From the Owners' Box: Count on the Texas Legislature to Remember the Gold Rules
"You've got to look at what the core purpose of government is," Gov. Perry's chief of staff Mike Toomey recently told Texas Monthly. "It is not to do everything. The core element of government is to help people who can't help themselves. Beyond that, it's not a high priority."
That would explain why, in these very difficult times, the governor and Legislature have needed to devote so much precious time and energy to helping the truly helpless: insurance companies, housing manufacturers, pharmaceutical giants, HMOs, hospital and nursing home chains, and other destitute corporate persons whom tort reform will save from the poorhouse. That would also explain why the governor declared the rising cost of homeowners insurance an official state emergency, while the inability of more than a million Texas children to acquire health insurance is not even an inconvenience. Rather, it's a cost-saving measure, to be handily deployed to balance an overburdened state budget. And it also makes it easier to understand why we would ask teachers and other school workers to give up their health insurance and schoolchildren to go without textbooks so that the governor can dispense additional financial lagniappes to indigent corporations like Toyota, Sematech, and Boeing.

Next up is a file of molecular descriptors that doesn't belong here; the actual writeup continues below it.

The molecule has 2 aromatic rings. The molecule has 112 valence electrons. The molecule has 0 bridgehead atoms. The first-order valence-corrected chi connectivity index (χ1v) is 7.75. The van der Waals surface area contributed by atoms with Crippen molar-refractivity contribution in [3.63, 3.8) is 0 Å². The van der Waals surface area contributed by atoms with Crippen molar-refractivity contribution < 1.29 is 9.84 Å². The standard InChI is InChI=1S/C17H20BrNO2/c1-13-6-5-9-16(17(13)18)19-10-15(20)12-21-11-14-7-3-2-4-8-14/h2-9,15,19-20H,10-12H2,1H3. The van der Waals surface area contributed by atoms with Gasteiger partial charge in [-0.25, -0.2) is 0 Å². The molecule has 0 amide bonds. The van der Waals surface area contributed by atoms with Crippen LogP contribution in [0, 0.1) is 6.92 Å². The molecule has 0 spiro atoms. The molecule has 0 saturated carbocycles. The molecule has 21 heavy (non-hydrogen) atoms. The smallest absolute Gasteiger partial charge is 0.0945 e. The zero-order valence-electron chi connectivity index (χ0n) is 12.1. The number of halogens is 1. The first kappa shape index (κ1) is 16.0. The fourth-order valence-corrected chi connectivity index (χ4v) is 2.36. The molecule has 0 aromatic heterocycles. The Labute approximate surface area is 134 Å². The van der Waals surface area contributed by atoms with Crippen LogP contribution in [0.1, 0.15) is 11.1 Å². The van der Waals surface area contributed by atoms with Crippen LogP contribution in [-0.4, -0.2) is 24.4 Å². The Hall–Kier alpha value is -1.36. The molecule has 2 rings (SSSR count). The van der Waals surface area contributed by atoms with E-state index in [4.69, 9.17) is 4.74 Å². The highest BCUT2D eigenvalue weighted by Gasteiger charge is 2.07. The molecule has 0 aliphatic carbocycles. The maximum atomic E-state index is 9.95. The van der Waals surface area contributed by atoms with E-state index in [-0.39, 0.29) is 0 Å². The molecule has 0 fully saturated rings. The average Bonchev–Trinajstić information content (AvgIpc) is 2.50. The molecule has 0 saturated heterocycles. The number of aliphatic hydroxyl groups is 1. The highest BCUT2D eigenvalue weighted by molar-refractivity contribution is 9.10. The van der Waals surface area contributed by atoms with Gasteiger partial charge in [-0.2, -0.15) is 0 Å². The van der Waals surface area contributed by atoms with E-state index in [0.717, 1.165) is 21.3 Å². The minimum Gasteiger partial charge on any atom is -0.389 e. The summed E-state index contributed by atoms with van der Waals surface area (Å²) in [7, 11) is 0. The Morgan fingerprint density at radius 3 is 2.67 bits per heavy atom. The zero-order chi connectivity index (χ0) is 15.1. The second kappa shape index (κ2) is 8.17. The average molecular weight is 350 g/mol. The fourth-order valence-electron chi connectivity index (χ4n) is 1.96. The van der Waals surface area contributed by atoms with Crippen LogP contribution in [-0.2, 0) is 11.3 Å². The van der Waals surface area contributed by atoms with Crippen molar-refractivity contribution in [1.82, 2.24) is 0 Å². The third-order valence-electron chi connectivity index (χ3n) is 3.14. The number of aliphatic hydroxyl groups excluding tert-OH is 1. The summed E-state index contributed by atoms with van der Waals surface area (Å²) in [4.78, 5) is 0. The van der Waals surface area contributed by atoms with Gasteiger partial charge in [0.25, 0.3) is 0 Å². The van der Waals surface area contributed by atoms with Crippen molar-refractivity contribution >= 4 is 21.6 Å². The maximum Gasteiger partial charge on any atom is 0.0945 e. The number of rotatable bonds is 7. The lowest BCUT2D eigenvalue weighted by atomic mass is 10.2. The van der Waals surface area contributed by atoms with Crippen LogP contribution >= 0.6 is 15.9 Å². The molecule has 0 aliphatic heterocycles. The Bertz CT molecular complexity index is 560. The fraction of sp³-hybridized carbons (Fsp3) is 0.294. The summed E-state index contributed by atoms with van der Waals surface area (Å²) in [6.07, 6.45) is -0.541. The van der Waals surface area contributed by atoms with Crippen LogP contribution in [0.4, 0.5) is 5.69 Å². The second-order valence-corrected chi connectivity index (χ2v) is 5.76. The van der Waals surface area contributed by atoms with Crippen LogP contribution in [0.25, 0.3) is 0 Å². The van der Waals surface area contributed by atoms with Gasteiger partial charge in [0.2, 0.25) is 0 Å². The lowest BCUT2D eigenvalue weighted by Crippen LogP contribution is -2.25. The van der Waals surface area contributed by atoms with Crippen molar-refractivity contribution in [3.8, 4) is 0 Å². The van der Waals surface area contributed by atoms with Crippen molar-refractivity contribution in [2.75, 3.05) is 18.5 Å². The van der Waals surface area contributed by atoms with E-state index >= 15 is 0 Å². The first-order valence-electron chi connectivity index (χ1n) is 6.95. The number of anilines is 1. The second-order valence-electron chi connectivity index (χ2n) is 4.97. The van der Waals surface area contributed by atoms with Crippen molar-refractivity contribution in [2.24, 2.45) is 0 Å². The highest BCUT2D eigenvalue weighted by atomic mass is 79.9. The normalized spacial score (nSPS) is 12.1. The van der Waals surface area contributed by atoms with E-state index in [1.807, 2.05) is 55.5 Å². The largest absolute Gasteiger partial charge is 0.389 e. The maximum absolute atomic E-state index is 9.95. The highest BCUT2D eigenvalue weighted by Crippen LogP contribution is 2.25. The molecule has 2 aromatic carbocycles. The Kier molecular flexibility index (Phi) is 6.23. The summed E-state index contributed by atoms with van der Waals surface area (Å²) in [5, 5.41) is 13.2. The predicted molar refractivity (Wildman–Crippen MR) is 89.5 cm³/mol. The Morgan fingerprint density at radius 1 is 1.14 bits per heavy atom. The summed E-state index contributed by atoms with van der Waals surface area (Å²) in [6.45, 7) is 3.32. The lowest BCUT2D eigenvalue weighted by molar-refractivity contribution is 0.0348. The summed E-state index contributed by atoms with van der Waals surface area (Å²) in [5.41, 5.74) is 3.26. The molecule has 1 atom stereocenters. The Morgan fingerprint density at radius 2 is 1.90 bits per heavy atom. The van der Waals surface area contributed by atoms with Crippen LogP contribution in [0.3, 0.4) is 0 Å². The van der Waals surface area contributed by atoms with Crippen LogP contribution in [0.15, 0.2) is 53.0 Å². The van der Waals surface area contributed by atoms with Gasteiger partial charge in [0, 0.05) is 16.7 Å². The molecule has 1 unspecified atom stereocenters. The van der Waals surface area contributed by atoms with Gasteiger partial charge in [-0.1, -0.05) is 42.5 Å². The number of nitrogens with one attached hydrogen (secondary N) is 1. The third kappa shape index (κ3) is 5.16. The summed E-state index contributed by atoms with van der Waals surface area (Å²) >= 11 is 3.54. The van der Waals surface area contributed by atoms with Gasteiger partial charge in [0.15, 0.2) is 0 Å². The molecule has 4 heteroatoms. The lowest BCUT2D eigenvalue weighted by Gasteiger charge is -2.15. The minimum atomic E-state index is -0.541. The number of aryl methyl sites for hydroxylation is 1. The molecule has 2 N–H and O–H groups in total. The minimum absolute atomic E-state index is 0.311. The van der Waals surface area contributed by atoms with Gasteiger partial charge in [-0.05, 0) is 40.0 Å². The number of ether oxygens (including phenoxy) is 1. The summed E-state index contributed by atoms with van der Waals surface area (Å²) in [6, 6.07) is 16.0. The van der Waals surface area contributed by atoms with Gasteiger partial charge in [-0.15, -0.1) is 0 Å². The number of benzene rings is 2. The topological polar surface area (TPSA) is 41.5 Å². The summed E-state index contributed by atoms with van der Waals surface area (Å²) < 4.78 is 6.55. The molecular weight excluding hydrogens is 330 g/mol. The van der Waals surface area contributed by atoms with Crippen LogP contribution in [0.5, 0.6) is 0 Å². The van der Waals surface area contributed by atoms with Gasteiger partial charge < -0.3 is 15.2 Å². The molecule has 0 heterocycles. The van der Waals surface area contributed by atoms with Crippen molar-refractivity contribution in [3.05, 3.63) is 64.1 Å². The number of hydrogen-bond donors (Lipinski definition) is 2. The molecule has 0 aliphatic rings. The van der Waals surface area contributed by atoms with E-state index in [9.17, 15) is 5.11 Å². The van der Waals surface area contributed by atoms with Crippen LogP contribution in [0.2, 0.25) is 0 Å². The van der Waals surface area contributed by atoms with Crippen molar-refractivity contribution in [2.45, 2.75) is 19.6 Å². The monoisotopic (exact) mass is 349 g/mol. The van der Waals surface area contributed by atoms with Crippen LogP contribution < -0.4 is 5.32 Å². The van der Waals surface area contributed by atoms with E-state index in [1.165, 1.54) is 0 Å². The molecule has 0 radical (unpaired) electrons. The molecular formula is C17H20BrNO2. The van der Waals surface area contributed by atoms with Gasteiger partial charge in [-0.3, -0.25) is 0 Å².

As Mike Toomey says, government must first help those who can't help themselves.